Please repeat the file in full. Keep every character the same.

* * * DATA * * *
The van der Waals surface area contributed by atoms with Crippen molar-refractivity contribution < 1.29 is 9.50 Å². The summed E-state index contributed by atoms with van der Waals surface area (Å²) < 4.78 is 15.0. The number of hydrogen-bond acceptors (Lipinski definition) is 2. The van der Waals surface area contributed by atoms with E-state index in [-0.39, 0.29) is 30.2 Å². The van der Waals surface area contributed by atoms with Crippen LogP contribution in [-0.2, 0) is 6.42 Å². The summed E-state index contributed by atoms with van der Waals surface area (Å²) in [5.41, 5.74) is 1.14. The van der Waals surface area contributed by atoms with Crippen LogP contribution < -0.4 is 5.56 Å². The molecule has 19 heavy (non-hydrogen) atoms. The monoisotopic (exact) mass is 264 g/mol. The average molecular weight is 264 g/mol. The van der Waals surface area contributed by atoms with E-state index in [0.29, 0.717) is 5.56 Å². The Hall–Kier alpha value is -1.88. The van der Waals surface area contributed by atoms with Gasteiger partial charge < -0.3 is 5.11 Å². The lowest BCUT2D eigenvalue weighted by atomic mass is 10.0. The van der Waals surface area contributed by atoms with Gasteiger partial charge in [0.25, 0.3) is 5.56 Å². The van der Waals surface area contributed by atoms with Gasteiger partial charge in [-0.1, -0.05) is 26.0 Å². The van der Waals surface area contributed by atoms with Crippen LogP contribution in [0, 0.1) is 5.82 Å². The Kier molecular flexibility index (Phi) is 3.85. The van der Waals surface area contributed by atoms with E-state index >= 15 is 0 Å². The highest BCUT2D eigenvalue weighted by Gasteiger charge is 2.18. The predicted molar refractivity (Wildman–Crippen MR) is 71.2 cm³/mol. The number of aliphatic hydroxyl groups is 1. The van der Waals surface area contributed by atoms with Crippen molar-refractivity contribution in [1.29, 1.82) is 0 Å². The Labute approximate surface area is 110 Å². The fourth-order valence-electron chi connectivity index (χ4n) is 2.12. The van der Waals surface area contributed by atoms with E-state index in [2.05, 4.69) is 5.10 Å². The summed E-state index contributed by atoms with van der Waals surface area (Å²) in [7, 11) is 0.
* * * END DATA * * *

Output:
The van der Waals surface area contributed by atoms with Crippen molar-refractivity contribution < 1.29 is 9.50 Å². The summed E-state index contributed by atoms with van der Waals surface area (Å²) < 4.78 is 15.0. The number of hydrogen-bond acceptors (Lipinski definition) is 2. The van der Waals surface area contributed by atoms with E-state index in [-0.39, 0.29) is 30.2 Å². The van der Waals surface area contributed by atoms with Crippen LogP contribution in [-0.2, 0) is 6.42 Å². The summed E-state index contributed by atoms with van der Waals surface area (Å²) in [5.41, 5.74) is 1.14. The van der Waals surface area contributed by atoms with Crippen LogP contribution < -0.4 is 5.56 Å². The molecule has 19 heavy (non-hydrogen) atoms. The monoisotopic (exact) mass is 264 g/mol. The average molecular weight is 264 g/mol. The van der Waals surface area contributed by atoms with E-state index in [0.29, 0.717) is 5.56 Å². The Hall–Kier alpha value is -1.88. The van der Waals surface area contributed by atoms with Gasteiger partial charge < -0.3 is 5.11 Å². The lowest BCUT2D eigenvalue weighted by atomic mass is 10.0. The van der Waals surface area contributed by atoms with Gasteiger partial charge in [0.25, 0.3) is 5.56 Å². The van der Waals surface area contributed by atoms with Gasteiger partial charge in [-0.1, -0.05) is 26.0 Å². The van der Waals surface area contributed by atoms with Crippen LogP contribution in [0, 0.1) is 5.82 Å². The Kier molecular flexibility index (Phi) is 3.85. The van der Waals surface area contributed by atoms with E-state index >= 15 is 0 Å². The highest BCUT2D eigenvalue weighted by Gasteiger charge is 2.18. The predicted molar refractivity (Wildman–Crippen MR) is 71.2 cm³/mol. The number of aliphatic hydroxyl groups is 1. The van der Waals surface area contributed by atoms with Crippen molar-refractivity contribution in [1.29, 1.82) is 0 Å². The Labute approximate surface area is 110 Å². The fourth-order valence-electron chi connectivity index (χ4n) is 2.12. The van der Waals surface area contributed by atoms with E-state index in [2.05, 4.69) is 5.10 Å². The summed E-state index contributed by atoms with van der Waals surface area (Å²) in [7, 11) is 0.